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Haddon Heights, New Jersey
—  Borough  —
Haddon Heights highlighted in Camden County. Inset: Location of Camden County in the State of New Jersey.
Census Bureau map of Haddon Heights, New Jersey
Coordinates: 39°52′43″N 75°03′56″W / 39.87861°N 75.06556°W / 39.87861; -75.06556Coordinates: 39°52′43″N 75°03′56″W / 39.87861°N 75.06556°W / 39.87861; -75.06556
Country United States
State New Jersey
County Camden
Incorporated March 2, 1904
Government
 - Type Borough (New Jersey)
 - Mayor Scott M. Alexander
Area
 - Total 1.6 sq mi (4.0 km2)
 - Land 1.6 sq mi (4.0 km2)
 - Water 0.0 sq mi (0.0 km2)
Elevation [1] 62 ft (19 m)
Population (2006)[2]
 - Total 7,365
 - Density 4,855.5/sq mi (1,874.7/km2)
Time zone Eastern (EST) (UTC-5)
 - Summer (DST) EDT (UTC-4)
ZIP code 08035
Area code(s) 856
FIPS code 34-28800[3][4]
GNIS feature ID 0885239[5]
Website http://www.haddonhts.com

Haddon Heights is a Borough in Camden County, New Jersey, United States. As of the United States 2000 Census, the borough population was 7,547.

Haddon Heights was incorporated as a borough by an Act of the New Jersey Legislature on March 2, 1904, from portions of the now-defunct Centre Township and parts of Haddon Township.[6]

New Jersey Monthly magazine ranked Haddon Heights as the 98th best place to live in New Jersey in its 2008 rankings of the "Best Places To Live" in New Jersey.[7]

Contents

Geography

Haddon Heights is located at 39°52′44″N 75°03′56″W / 39.878863°N 75.065570°W / 39.878863; -75.065570 (39.878863, -75.065570).[8]

According to the United States Census Bureau, the borough has a total area of 1.6 square miles (4.0 km2), all of it land.

Haddon Heights borders Audubon, Barrington, Bellmawr, Haddonfield, and Mount Ephraim.

Demographics

Historical populations
Census Pop.  %±
1930 5,394
1940 5,555 3.0%
1950 7,287 31.2%
1960 9,260 27.1%
1970 9,365 1.1%
1980 8,361 −10.7%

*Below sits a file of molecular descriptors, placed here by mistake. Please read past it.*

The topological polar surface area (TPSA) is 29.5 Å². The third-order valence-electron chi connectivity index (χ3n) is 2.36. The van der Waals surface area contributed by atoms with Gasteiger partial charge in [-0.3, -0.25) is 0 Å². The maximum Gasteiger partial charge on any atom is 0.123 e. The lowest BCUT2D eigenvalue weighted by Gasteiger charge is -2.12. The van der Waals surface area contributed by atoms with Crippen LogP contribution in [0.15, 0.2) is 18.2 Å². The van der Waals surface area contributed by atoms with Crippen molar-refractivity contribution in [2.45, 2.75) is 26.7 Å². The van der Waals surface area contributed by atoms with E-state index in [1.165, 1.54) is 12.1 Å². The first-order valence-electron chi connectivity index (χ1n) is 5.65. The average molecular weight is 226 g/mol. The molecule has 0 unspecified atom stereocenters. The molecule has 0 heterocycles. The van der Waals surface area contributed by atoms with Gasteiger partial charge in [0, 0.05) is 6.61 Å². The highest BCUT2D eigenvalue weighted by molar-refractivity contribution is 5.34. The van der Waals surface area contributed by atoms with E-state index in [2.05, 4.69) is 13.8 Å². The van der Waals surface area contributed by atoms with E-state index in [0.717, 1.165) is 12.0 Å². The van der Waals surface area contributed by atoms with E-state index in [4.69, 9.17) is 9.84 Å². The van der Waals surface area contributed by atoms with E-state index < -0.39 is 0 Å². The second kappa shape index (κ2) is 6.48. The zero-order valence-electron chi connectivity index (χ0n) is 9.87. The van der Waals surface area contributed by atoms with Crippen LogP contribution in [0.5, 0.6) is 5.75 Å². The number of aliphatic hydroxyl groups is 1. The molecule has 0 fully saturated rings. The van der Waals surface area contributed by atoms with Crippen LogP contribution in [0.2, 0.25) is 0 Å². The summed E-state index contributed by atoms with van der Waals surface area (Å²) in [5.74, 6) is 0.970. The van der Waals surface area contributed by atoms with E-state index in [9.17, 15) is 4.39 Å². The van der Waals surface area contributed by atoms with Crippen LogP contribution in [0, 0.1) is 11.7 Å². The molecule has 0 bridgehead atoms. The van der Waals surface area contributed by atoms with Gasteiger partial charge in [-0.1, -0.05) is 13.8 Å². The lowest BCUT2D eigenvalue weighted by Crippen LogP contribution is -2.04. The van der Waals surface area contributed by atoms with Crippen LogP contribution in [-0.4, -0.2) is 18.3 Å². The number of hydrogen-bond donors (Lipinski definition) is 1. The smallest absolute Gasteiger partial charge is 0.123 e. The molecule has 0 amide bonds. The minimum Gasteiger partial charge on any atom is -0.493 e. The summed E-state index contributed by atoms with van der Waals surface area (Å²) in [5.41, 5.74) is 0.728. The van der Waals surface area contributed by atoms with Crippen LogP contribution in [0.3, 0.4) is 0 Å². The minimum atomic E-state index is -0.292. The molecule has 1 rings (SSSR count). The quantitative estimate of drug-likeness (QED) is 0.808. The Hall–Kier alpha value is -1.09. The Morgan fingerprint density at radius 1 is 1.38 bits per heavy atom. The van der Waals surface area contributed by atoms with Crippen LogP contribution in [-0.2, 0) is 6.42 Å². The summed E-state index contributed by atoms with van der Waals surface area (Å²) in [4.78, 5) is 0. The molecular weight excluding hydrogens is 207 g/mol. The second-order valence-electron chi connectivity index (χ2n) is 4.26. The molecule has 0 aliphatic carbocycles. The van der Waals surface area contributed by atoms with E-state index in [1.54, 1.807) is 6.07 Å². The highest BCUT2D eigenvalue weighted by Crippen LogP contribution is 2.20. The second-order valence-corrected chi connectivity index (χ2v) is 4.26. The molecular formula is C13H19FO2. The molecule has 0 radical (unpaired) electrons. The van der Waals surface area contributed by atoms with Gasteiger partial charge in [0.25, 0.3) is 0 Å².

1990 7,860 −6.0%
2000 7,547 −4.0%
Est. 2006 7,365 [2] −2.4%
Population 1930 - 1990[9]

As of the census[3] of 2000, there were 7,547 people, 3,039 households, and 2,039 families residing in the borough. The population density was 4,855.5 people per square mile (1,879.9/km2). There were 3,136 housing units at an average density of 2,017.6/sq mi (781.2/km2). The racial makeup of the borough was 97.97% White, 0.40% African American, 0.11% Native American, 0.65% Asian, 0.04% Pacific Islander, 0.27% from other races, and 0.57% from two or more races. Hispanic or Latino of any race were 1.05% of the population.

There were 3,039 households out of which 30.6% had children under the age of 18 living with them, 56.4% were married couples living together, 8.2% had a female householder with no husband present, and 32.9% were non-families. 28.5% of all households were made up of individuals and 14.7% had someone living alone who was 65 years of age or older. The average household size was 2.48 and the average family size was 3.09.

In the borough the population was spread out with 24.1% under the age of 18, 5.3% from 18 to 24, 28.2% from 25 to 44, 24.2% from 45 to 64, and 18.2% who were 65 years of age or older. The median age was 41 years. For every 100 females there were 89.0 males. For every 100 females age 18 and over, there were 86.3 males.